The Obama administration has told us how it intends to change Medicare many times and in many places.
It wants to replace fragmented decision making by independent doctors with coordinated care delivered by doctors working in teams, connected to a medical home. It wants Medicare to purchase quality, not quantity. It wants decisions to be evidence-based. It wants electronic records in order to standardize care and reduce errors.
So how does the administration plan to get all this done? It plans to spend hundreds of millions of dollars on pilot programs to try all these ideas out and then ……
Wait a minute. Aren’t these ideas already being tried out somewhere? Yes. In Medicare, as a matter of fact. How well are they working? As a long-time critic of managed care, I admit the results look pretty good.
So if the Obama administration’s core ideas have already been tried and tested and they are well underway, why are we spending hundreds of millions of dollars reinventing the health delivery wheel? I thought you’d never ask. If you are practical and pragmatic, you wouldn’t — especially when the government is running out of money anyway. But if you are intensely ideological, there are three reasons:
- First, the place where these ideas are being implemented and vetted is in Medicare Advantage plans; Barack Obama campaigned against these plans in his presidential bid, claiming that they were over-paid.
- Second, the Medicare Advantage plans are run by private insurance companies; many legislators hate them because (a) they are private, (b) they are insurance, and (c) they represent “privatization” of Medicare.
- Third, the ideas that are being tried and vetted are originating in a competitive marketplace instead of where the administration thinks that health delivery ideas are supposed to come from — a government bureaucracy.
I know. It’s so bizarre that not even J.K. Rowling could make up a story like this.
Before going further, let me clear up an important point about the organizations that are involved in Medicare Advantage.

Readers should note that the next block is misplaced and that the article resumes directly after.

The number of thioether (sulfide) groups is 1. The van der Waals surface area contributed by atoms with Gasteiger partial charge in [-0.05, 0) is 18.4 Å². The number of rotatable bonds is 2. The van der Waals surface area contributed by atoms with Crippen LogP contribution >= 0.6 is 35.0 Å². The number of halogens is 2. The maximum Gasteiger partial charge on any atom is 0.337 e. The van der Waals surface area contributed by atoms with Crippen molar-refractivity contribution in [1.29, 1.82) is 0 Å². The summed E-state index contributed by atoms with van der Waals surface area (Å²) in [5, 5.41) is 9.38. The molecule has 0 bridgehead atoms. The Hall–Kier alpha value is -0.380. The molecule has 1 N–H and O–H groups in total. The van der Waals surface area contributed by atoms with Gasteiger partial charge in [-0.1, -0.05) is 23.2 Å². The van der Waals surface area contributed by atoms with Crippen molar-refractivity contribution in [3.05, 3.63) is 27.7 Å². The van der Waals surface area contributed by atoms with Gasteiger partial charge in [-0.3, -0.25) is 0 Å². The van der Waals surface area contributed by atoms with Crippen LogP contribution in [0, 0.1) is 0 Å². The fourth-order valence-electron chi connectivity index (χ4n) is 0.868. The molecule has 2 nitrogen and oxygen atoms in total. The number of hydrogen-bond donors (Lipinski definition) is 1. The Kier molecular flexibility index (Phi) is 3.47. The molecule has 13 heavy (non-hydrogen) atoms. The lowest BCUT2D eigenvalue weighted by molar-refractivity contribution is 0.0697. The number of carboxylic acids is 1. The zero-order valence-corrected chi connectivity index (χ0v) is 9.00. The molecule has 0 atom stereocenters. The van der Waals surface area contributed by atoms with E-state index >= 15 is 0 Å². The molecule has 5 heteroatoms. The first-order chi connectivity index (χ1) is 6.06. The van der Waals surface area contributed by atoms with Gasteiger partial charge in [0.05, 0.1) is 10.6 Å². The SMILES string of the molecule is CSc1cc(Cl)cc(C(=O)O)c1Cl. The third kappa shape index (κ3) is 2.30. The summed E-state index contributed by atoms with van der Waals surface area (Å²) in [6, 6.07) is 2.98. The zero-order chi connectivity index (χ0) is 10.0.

About one in every four seniors has enrolled in a private insurance plan, offered by such entities as Aetna, United Healthcare, Humana, Cigna, etc. Medicare pays these plans a risk-adjusted premium (reflecting the expected cost of the enrollee, based on age, sex, previous medical history, comorbidities, etc.). Sometimes these plans pay for medical care the same way the conventional Medicare program pays. But for the present discussion, a more interesting arrangement is one in which the actual delivery of care is carried out by an entirely separate entity.
At the risk of overwhelming you with acronyms, these entities are variously called Independent Practice Associations (IPAs), Medical Services Organizations (MSO) or Integrated Delivery Networks (IDNs). Let’s just settle for IDN. Under a typical arrangement, the insurer will specialize in the insurance aspects of the plan (benefit design, actuarial analysis, claim adjudication, marketing, accounting, etc.) and the IDN will specialize in health care delivery. This is important to know because it is typically not the insurance company that is experimenting and innovating with new designs in how to deliver medical care. It is a group of doctors in an IDN who are doing it.
An example of an IDN that is already doing what the Obama administration wants to try out with expensive pilot programs is IntegraNet of Houston, an organization with a network of about 1,200 doctors. Every Medicare patient has a medical home. The physicians follow evidence-based practices. Care is integrated and coordinated. Electronic records are being introduced. It appears that quality is higher and costs are lower than in conventional Medicare.